Research Strategy of the Department of Social Sciences
Research Aims: The primary aim of the research strategies of the Department of Social Sciences and the Children and Young People Research Group and Power, Conflict and Justice Research Group is to ensure the engagement of staff in cutting edge research, the production of high quality, nationally and internationally esteemed publications and to impact positively on communities, stakeholders and society beyond academia.
This is paralleled by two other core goals. First, to promote research that will generate and disseminate social knowledge designed to have a significant and positive social, economic and cultural impact in terms of policy and practice for socially marginalised and excluded groups and communities. Second, to increase the number of PhD students and create a context to ensure the successful completion of their theses.
Research Culture: The development and growth of a dynamic research culture is a key goal for the strategic planning of the Social Sciences. Research is central to our activities, reflected in its mainstreaming in departmental decision-making processes. The Social Sciences has two dedicated Research Co-ordinators to provide support and advice, along with senior researcher colleagues. Research is central to planning within the department. and also underpins curriculum design, management and delivery, with research-led teaching at the core of our programmes; particularly at all levels. The research culture of the department is enhanced by the organisation of seminar and public lecture series and via meetings of the research centres/groups.
The promotion of a vibrant research culture is also encouraged through the organisation of specific events and activities. The Department of Social Sciences organises an annual Public Lecture Series. For example, in 2011-2012 a series hosted by the ‘Power, Conflict and Justice Research Group’, on the theme of ‘(In) Security, Surveillance and the State’ included both academic (Dr Mark Devenney, University of Brighton; Dr Steve Hewitt, University of Birmingham) and non-academic speakers (including Liz Fekete, Director of the Institute for Race Relations and the Independent columnist, media commentator and author Owen Jones and John Finucane, son of human rights lawyer Pat Finucane) exploring a range of contemporary issues, from the ‘far right and islamophobia’ to the ‘representation of young people in the wake of the 2011 riots’ and ‘collusion in Northern Ireland’. The Public Lecture Series invited members of the general public as well as staff and students across the University and attracted audiences of up to 200 people. For staff, the series provided an opportunity to discuss real world insights and issues and encouraged engagement with social policy-relevant debates within and beyond academia. Evidenced in the extent of our research collaborations and contributions, staff are encouraged to develop external networks, contacts and activities, and to reflect these back via collaboration and dissemination, with colleagues internally.
The Department also run an annual Research Seminar Series, organised within the Department of Social Sciences. For example, a Series hosted in 2012-2013, entitled ‘Research with Children and Young People’ included monthly events where presentations were given by both invited academics undertaking cutting edge internationally-recognised research (including contributors from the University of Massachusetts, MA USA, the Australian Catholic University, Brisbane and Deakin University, Australia) and early career researchers from within the department itself. The Seminar environment provided an opportunity for colleagues to benefit from the insights of experienced visiting speakers and early career researchers to explore their work and future research directions in-depth, through discussion and dialogue, with colleagues.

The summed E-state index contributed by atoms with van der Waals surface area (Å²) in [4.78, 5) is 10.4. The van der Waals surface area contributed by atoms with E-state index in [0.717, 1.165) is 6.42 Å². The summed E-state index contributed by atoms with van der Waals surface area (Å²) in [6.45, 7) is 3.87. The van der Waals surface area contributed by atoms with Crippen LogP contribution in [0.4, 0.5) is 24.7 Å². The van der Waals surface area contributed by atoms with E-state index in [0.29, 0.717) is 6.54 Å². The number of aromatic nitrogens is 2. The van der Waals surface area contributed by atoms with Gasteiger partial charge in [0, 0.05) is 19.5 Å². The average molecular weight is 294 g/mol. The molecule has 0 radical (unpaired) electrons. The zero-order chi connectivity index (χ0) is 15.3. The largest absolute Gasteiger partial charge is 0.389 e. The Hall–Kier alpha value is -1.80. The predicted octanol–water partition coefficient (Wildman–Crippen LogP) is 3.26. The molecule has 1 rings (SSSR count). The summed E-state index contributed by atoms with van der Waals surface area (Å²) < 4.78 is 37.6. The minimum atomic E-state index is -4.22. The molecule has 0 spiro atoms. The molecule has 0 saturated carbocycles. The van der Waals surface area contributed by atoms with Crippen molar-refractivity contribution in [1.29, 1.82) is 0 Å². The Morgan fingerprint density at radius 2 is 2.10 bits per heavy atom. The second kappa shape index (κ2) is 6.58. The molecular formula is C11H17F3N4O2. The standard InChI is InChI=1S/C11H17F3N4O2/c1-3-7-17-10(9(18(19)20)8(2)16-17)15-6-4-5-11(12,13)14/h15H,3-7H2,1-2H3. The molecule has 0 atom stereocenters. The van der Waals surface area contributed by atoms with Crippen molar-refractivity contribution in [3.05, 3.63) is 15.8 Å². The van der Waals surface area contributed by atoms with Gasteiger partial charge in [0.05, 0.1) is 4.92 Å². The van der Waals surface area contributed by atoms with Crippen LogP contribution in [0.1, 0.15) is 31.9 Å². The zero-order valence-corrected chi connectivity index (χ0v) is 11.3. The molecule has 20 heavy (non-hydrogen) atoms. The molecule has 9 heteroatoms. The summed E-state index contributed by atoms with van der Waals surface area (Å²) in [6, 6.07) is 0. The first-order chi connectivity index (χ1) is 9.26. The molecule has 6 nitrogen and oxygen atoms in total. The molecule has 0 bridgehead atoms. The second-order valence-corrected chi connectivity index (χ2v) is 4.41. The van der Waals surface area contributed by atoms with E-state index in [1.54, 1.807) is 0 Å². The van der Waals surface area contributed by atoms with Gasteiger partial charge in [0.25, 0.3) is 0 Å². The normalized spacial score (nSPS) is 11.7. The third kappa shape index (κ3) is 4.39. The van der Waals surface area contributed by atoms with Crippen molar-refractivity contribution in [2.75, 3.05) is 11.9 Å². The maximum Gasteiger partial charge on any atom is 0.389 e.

Individual Planning and Self-Reflection is also central to the development of staff research profiles and activity and Research Support is provided in a range of guises, including appraisal and review processes to allow for the identification of support needs and to inform resource decision-making, including, staff deployment, administrative and other responsibilities and access to research leave and funding. A mentorship system ensures that all new staff, and early career researchers in particular, are allocated to, and mentored individually by, senior research active academics (Readers and Professors).The departmental systems of research support is orientated toward the support in preparation of external funding bids, production of outputs, development of research projects and delivering papers at international conferences, and is enhanced by university-wide research support policies and faclities.
Research Management, Leadership and Planning: Leadership within departments is provided by HoDs, supported by the research co-ordinators along with senior research members of the staff team (professors, readers). Research leadership within the centres/groups is provided by research co-ordinators. Department research planning forms part of the overall annual department strategic plans, discussed with senior management at bi-annual monitoring meetings, including the Faculty Associate Dean for Research, Head of the Research Support Office (RSO) and the Deputy Vice-Chancellor for Academic Affairs. Department plans are also discussed at Faculty Research Committee and the University Research Committee (at which in both cases the department is represented by the research co-ordinator).